The idea is simple, we will use the second step of the retrieve process since it’s the only one we can actually do something with. However, we don’t want nor need to display the column. So to do this, we will hide the column every time a folder content is retrieved. This is actually quite easy because the layout is part of the answer, so we just need to remove the extra column. Here is how the response looks like in the _retrieveFolderCompleted method:

Let’s focus on the columns member, which is the layout:

As you can see, the structure is stored in the cells member. If we remove one element of the cells array, it won’t be shown anymore in the Content List. We can then use the following code to remove any column we want, here the property removed is MultiFiledIn (which we will show as an icon in another post):

aspect.before(ContentItem.prototype, "_retrieveFolderCompleted", function (response, filterType, noCache, teamspaceId, parent, callback) {
    // Remove column we don't want to display (we just wanted the value populated in the item cache)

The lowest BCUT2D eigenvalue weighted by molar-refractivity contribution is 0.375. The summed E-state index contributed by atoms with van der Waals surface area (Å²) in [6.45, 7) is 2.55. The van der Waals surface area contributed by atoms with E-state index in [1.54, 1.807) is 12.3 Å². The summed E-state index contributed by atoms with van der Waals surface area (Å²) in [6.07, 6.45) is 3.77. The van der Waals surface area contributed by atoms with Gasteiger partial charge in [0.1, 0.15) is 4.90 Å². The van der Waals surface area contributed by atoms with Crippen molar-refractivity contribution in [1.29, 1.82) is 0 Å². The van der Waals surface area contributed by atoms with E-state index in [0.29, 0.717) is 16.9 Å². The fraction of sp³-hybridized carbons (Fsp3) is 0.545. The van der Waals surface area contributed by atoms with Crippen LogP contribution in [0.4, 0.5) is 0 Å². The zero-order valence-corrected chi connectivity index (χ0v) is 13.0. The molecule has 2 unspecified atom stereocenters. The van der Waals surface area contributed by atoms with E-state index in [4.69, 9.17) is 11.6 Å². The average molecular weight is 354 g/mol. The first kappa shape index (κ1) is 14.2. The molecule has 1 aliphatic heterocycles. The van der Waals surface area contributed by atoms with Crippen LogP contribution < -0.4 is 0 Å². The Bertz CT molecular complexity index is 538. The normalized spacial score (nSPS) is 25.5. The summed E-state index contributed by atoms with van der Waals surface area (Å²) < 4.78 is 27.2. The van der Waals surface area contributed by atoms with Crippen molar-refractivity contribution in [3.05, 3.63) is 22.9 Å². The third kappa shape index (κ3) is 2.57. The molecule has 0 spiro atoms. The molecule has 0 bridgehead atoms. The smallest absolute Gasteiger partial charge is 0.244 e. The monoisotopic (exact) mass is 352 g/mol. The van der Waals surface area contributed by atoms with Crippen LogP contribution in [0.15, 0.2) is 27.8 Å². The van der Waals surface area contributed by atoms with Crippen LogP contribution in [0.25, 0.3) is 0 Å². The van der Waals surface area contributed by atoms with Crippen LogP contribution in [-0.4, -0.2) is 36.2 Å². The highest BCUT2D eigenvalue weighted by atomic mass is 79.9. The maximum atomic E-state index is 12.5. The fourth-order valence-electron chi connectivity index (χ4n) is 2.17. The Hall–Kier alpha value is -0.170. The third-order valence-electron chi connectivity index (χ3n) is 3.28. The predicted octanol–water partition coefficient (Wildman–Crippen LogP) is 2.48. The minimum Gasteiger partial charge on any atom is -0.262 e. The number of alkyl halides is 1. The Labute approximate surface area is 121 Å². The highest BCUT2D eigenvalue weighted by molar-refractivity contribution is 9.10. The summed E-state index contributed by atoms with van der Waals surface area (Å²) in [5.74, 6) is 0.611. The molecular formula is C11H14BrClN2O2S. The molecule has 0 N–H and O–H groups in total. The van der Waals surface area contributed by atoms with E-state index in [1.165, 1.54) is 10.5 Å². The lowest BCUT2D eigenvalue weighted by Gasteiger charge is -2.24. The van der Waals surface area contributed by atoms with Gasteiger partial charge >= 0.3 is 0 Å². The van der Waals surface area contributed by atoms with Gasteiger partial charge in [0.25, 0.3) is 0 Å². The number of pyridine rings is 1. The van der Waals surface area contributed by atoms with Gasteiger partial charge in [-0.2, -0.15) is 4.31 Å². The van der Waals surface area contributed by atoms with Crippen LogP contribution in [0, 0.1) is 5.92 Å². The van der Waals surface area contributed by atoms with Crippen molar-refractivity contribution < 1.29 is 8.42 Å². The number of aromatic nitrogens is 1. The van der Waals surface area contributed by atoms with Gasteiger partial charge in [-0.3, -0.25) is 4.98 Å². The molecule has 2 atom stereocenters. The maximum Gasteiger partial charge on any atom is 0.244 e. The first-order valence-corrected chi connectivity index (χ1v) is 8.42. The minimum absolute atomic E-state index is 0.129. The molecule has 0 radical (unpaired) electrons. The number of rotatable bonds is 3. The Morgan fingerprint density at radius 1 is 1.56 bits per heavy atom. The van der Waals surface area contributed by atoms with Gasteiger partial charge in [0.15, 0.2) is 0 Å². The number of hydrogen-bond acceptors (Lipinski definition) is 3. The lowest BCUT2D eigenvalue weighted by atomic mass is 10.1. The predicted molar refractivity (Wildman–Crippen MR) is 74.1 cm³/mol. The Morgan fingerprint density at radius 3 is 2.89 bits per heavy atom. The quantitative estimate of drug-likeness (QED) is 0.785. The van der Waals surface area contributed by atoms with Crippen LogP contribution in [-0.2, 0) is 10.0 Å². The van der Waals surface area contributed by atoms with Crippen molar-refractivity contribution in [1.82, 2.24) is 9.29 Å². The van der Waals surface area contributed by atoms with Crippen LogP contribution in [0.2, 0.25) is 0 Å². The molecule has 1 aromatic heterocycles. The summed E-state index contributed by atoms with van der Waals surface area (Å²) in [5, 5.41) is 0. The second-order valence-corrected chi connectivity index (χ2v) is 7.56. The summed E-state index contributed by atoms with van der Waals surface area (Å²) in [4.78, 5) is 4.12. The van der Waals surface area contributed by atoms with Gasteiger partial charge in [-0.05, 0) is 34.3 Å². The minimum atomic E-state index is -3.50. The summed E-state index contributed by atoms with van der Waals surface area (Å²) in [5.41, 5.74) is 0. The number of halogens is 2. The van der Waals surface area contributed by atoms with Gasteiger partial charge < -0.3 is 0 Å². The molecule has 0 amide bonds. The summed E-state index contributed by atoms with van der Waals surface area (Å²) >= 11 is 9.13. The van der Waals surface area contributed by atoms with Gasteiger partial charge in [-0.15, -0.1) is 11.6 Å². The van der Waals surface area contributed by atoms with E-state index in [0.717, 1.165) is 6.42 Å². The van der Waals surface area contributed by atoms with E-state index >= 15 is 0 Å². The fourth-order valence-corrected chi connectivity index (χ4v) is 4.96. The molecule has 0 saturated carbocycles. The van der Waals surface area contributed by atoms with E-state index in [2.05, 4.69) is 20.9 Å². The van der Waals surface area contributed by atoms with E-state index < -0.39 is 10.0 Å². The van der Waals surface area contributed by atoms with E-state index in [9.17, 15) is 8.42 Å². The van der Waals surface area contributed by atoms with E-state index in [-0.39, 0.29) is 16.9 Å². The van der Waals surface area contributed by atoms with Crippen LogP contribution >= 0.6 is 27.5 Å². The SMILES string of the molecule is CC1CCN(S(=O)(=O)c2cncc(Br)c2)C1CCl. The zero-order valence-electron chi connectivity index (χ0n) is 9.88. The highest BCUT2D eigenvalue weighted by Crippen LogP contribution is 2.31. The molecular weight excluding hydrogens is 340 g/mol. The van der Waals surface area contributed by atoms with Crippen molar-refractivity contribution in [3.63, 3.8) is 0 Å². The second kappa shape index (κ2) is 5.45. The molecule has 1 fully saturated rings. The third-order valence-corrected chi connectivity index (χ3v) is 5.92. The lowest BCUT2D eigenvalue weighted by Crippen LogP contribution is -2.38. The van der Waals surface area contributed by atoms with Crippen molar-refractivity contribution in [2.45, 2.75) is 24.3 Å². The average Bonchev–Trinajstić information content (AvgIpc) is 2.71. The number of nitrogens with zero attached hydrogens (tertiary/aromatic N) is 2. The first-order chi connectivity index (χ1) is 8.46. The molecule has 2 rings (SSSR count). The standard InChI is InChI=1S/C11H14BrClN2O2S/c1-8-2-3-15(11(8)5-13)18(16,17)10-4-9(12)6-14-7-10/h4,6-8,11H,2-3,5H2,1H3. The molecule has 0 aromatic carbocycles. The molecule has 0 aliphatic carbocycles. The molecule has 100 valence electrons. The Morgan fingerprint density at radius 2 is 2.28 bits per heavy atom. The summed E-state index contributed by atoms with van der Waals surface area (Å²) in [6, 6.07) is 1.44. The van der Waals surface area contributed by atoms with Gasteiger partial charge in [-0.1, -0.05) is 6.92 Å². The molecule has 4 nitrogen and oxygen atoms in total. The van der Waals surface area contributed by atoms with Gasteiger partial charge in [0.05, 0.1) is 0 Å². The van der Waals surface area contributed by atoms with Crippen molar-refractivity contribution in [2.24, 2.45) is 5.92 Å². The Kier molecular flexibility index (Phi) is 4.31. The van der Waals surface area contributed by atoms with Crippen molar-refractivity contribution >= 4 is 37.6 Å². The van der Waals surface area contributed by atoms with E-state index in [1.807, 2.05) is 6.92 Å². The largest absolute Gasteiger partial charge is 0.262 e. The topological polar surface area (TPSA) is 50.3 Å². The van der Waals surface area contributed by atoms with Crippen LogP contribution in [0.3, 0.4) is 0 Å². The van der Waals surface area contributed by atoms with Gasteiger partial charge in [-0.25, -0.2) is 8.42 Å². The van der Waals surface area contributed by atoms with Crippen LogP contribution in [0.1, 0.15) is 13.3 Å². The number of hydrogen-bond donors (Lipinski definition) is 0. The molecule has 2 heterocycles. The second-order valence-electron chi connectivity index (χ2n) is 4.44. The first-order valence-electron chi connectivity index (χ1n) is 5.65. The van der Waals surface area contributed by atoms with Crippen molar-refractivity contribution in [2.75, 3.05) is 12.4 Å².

response.columns.cells[0] = array.filter(response.columns.cells[0], function (elem) {
        return elem.field != "MultiFiledIn";
    });
    return [response, filterType, noCache, teamspaceId, parent, callback];
});

It adds some work on the client side since it needs to filter the structure on each folder content fetch, but it’s quite insignificant and I always prefer adding a little work on each client that a little work for each client on the server, which could end up being a huge amount of extra work.

Using a response filter

Another way to do this is to completely forget about the retrieve process and use a response filter to fetch the properties we want on the server side before returning the response to the client. This is cleaner, but in my opinion slower because it adds one extra step for each request on the server. Plus this extra step involves one round trip to the FileNet server. That’s a lot of work when the first solution is not adding any work to the server at all, since we are using the normal process on the server and the client is doing the filtering.